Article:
Once in the primary geotextile container 16, the liquid from the waste sludge permeates the walls of the primary geotextile container 16 while the solid waste is contained within the primary geotextile container 16. The geotextile container 16 is self-supporting, and therefore while additional supporting structure, either external or internal can be used, it is not necessary. The liquid exiting the primary geotextile container 16 is thereby filtered, separating the solid (including, but not limited to, suspended solids and dissolved solids) from the liquid. The primary geotextile container 16 may, but does not have to be, lined with a second fabric, such as a woven or nonwoven polyester, polypropylene, or polyethylene fabric, to further facilitate retention of the solid waste within the geotextile container 16. When the primary geotextile container 16 is filled to capacity, it may be emptied and reused again or may simply be replaced.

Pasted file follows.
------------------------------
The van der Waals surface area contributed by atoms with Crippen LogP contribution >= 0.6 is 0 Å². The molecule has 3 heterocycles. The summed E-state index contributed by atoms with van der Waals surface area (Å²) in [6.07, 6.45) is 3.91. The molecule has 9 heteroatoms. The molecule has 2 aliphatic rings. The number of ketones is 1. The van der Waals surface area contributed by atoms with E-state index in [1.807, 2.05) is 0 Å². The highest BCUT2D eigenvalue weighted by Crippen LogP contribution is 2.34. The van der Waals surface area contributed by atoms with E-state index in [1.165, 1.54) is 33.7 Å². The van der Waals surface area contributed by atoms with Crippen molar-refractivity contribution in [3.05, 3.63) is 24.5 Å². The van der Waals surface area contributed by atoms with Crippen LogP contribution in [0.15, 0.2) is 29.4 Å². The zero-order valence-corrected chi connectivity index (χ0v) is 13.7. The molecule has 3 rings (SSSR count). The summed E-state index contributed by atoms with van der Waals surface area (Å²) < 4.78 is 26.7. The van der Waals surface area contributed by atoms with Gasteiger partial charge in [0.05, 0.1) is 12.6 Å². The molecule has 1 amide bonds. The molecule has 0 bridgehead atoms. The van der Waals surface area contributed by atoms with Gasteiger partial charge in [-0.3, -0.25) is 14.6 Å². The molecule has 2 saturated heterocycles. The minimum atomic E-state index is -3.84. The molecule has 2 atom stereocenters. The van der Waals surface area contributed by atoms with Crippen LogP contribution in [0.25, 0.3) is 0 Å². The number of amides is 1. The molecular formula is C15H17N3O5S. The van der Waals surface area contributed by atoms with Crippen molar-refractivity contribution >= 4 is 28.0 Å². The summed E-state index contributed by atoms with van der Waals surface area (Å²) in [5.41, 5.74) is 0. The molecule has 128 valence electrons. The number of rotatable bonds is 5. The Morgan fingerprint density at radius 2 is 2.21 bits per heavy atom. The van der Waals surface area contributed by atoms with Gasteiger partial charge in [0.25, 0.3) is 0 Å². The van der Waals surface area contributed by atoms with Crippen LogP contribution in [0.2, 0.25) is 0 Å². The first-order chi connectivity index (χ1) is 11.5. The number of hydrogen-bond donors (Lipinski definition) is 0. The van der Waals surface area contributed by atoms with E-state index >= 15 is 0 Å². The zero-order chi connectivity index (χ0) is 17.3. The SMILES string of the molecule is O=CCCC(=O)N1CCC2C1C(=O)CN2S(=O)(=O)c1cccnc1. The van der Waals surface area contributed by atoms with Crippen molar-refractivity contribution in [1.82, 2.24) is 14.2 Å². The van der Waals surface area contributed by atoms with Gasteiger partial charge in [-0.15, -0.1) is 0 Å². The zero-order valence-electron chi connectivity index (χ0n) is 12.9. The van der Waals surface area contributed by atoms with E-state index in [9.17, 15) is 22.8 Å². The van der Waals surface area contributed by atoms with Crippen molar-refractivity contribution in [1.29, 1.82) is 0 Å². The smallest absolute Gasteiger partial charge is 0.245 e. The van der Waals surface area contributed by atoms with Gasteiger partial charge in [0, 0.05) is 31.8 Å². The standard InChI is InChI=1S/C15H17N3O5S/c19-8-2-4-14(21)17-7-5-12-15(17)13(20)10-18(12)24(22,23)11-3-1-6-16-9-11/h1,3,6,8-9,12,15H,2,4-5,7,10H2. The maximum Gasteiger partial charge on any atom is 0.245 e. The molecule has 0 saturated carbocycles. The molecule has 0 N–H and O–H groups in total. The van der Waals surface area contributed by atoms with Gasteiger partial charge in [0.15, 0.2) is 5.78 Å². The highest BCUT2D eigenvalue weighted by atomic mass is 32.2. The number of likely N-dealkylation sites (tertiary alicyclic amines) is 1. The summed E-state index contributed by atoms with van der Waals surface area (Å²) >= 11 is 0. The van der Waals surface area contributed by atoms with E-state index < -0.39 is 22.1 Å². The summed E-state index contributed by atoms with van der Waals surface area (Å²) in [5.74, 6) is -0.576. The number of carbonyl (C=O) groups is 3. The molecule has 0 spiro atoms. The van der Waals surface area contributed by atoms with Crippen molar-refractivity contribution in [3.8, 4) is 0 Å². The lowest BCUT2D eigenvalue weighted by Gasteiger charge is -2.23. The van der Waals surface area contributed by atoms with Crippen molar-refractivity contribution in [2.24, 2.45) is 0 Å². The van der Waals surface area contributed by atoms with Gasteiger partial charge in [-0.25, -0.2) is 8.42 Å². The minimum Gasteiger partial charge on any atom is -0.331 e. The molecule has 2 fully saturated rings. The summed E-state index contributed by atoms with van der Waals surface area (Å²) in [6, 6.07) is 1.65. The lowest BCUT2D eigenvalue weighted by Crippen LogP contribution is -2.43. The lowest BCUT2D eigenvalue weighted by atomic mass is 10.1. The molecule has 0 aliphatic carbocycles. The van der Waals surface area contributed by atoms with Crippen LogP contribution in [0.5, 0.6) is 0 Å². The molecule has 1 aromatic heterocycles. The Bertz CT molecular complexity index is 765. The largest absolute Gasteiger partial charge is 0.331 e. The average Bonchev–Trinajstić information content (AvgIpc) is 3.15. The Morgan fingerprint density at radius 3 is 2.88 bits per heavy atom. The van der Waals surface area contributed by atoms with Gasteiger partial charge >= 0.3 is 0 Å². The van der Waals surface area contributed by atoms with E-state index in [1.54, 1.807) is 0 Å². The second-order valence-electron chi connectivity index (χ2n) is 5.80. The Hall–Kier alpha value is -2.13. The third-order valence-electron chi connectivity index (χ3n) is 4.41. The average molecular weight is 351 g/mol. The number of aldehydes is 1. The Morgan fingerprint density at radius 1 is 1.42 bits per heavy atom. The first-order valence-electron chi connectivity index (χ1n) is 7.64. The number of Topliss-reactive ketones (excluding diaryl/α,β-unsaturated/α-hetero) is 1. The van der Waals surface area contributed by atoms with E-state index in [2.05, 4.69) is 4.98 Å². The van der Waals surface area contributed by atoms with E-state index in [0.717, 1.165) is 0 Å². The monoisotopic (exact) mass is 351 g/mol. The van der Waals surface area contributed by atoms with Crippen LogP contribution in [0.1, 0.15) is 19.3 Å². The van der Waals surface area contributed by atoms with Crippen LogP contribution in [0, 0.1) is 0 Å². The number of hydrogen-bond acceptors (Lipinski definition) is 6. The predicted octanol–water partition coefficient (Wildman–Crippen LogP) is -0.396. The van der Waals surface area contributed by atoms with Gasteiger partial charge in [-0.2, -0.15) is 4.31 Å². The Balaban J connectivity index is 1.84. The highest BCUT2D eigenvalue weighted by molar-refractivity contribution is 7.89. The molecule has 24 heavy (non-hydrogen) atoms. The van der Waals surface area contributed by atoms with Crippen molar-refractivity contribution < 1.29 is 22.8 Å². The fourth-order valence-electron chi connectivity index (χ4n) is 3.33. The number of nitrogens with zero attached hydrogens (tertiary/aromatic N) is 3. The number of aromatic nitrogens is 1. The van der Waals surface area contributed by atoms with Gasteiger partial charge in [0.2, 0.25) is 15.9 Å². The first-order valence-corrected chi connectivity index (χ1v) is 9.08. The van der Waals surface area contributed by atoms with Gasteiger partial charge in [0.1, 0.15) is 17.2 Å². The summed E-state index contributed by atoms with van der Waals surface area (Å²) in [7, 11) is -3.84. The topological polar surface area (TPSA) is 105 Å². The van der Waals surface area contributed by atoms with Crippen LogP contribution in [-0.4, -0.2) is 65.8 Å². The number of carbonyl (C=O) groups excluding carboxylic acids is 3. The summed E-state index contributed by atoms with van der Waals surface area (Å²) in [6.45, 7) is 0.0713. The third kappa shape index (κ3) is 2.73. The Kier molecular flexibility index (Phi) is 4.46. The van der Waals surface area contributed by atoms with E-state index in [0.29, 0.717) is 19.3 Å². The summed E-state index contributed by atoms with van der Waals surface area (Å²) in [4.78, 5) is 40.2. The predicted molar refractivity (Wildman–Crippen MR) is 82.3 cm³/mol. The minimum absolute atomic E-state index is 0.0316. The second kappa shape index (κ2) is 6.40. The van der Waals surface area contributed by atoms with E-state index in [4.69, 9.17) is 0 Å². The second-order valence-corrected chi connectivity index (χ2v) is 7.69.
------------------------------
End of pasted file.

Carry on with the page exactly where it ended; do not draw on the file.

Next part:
To facilitate collection of the filtered liquid exiting the primary geotextile container 16, a baffler, such as a berm 18, preferably extends around the periphery of the primary geotextile container 16. A substantially liquid impermeable liner (not shown) may be positioned under the primary geotextile container 16 and over the berm 18. A three-dimensional drainage net, mat, or core 17 may also be positioned between the liner and the geotextile container to facilitate 360 permeability. The liner prevents the filtered liquid exiting the primary geotextile container 16 from absorbing into the ground, while the berm 18 prevents the filtered liquid from escaping outside the area defined by the berm 18. As shown in
Any number or configurations of geotextile containers can be used in this application. For example, in an alternative embodiment illustrated in